While many people typically work with metals that have been through the annealing process, understanding just what it does to the metal and the results of the process are often a mystery. Copper annealing is actually a very old process, but new techniques and technology have allowed for more efficient and effective techniques that produce uniform results.
The reasons to use copper annealing as a process rather than using copper than has not been annealed are very important to consider. In general, and for all metals, the goal of the annealing process is to actually revert a metal that has been processed back to a softer state that is more readily and easily worked.
While copper is considered a naturally soft metal by most people, as is brass, this is only because most people have only seen and used metals that have gone through the copper annealing and brass annealing processes. Both of these metals can become hard when they are worked, and the annealing is a simple way to eliminate the brittleness that can come with working.
Historically copper annealing was a rather simple process and was done on relatively small components and pieces of the metal during the fabrication and production process. A heat source was used to heat the central part of the copper with the heat rapidly radiating out from that point through the metal sheet, tube or part.
In this old, low tech option of copper annealing it is the color change of the copper that signals the process, so it is and was important to look for the color to become deep red to purple, which is often considered a plum color. At this point the copper is immediately placed completely in a water bath, allowing the metal to rapidly cool.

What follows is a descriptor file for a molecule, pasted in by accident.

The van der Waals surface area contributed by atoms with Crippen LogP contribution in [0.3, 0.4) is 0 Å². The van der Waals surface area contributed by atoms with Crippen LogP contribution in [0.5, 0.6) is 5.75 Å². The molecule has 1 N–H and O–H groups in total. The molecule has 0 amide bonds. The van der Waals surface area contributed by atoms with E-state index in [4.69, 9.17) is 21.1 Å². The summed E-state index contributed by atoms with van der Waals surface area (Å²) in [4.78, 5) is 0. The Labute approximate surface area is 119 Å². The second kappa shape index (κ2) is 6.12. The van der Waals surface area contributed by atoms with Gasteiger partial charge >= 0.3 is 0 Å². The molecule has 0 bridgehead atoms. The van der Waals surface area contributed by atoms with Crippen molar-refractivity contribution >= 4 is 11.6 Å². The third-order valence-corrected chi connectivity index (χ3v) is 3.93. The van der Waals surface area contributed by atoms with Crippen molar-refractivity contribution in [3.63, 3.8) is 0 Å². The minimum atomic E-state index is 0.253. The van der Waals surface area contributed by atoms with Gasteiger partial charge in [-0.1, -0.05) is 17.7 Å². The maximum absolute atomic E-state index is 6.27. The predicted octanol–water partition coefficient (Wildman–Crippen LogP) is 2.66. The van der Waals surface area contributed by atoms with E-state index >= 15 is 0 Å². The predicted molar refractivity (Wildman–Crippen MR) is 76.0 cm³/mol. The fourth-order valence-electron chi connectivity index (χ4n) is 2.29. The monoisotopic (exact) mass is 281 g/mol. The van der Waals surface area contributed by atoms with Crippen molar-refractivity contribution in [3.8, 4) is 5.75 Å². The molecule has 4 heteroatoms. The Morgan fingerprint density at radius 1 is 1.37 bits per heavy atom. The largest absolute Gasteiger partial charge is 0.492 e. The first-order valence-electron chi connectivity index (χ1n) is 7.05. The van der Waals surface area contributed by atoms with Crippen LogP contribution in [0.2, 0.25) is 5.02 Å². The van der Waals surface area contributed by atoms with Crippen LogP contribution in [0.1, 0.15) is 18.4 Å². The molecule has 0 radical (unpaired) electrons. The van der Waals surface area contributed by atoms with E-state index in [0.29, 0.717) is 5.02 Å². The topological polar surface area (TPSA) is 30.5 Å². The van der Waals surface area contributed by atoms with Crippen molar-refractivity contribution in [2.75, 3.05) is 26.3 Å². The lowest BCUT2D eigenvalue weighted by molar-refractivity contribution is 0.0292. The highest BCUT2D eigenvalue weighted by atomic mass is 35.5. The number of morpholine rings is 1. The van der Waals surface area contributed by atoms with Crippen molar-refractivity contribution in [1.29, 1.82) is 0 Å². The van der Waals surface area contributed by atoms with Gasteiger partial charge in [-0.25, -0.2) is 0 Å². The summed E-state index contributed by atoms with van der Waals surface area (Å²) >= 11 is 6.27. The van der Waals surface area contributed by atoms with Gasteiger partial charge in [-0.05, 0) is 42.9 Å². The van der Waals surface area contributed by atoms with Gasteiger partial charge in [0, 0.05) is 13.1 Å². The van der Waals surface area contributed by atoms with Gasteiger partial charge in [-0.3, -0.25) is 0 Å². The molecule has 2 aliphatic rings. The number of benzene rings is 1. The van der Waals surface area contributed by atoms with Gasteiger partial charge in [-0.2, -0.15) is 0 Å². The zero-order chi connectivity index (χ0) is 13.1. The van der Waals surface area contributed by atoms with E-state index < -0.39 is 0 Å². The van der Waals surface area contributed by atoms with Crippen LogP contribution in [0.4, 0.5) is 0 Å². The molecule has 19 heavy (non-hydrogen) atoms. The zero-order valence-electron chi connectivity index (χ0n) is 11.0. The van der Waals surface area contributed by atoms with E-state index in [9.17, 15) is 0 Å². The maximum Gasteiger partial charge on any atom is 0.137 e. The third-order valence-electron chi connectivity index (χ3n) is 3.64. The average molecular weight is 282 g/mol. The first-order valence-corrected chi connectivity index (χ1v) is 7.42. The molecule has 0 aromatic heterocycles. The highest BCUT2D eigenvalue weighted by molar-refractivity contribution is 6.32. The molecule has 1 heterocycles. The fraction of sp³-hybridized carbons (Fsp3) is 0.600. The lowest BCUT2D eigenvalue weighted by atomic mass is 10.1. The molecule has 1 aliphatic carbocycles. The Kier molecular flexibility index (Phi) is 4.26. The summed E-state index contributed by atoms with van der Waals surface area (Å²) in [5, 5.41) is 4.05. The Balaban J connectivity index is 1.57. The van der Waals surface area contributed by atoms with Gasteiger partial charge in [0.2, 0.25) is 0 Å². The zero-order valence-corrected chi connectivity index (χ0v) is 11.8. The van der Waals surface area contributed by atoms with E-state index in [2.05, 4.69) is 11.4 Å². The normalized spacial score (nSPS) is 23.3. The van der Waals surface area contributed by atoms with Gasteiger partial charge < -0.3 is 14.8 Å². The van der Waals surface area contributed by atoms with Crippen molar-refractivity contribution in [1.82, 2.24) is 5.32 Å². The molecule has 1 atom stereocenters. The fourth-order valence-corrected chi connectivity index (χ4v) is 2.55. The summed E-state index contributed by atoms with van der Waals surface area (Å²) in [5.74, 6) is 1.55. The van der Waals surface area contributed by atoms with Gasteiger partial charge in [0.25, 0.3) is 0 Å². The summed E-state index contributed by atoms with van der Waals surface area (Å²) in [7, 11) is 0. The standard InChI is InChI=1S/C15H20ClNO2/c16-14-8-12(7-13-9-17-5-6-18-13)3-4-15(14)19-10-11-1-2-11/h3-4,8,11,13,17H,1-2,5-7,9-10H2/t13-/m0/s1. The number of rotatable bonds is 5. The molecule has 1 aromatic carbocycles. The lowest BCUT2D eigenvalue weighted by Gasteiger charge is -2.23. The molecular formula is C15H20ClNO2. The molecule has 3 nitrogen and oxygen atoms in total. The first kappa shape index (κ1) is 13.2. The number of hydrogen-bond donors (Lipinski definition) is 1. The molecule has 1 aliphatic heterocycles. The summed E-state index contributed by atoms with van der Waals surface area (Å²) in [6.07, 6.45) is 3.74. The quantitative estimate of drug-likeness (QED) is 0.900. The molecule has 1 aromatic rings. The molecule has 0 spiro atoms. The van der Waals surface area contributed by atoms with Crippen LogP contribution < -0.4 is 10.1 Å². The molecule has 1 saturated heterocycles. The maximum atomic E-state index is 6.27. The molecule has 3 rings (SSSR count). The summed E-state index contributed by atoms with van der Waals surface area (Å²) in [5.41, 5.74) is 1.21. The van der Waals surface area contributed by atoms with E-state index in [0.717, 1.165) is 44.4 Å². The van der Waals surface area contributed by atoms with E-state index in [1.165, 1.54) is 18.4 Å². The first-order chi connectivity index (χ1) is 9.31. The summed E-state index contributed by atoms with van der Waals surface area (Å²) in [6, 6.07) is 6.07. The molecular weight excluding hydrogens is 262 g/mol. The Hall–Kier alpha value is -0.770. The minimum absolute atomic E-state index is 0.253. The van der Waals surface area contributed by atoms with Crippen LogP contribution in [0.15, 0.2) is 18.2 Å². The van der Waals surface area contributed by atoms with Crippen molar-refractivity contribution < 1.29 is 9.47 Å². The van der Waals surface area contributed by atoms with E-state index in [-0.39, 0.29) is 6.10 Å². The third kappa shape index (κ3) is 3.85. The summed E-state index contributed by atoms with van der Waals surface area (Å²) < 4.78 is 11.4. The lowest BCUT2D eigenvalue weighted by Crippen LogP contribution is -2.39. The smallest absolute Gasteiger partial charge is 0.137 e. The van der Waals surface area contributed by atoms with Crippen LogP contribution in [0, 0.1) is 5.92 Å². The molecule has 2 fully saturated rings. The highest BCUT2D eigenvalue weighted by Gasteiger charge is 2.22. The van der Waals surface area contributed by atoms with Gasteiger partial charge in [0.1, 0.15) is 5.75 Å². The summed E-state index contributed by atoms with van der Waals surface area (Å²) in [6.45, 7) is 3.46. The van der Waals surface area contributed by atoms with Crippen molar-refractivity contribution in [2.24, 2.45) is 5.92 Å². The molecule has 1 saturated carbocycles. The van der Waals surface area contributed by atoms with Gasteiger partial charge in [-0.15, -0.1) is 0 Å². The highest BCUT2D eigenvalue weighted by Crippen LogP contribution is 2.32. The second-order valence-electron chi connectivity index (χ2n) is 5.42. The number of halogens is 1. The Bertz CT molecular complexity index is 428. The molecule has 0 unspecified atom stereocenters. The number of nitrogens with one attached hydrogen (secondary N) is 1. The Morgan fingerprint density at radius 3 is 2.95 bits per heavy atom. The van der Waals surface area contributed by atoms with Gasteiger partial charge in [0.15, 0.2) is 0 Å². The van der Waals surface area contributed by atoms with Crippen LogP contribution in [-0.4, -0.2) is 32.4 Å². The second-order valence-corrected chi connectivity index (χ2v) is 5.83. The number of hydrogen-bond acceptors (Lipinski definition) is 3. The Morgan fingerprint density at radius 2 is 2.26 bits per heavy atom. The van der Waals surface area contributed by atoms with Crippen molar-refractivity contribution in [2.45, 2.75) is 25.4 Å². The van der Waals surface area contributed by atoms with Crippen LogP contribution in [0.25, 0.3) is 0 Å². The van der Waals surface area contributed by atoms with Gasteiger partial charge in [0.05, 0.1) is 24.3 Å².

This cooling process, or quenching, has to be done when the copper is still at the right temperature. If the copper starts to cool before quenching the softening will not occur and the structure of the metal will not allow it to be soft and workable.
To provide copper with a bright, lustrous finish as well as the desired workability, using high efficiency furnaces combined with controlled atmospheres creates a much superior final product over traditional copper annealing processes.
Not only is the bright annealing process much more controlled and exact, providing consistent result across all copper annealing jobs, it is also a great option for all sizes and shapes of parts. Continual furnaces also offer lower costs and better final product than options such as vacuum processes or traditional heating options.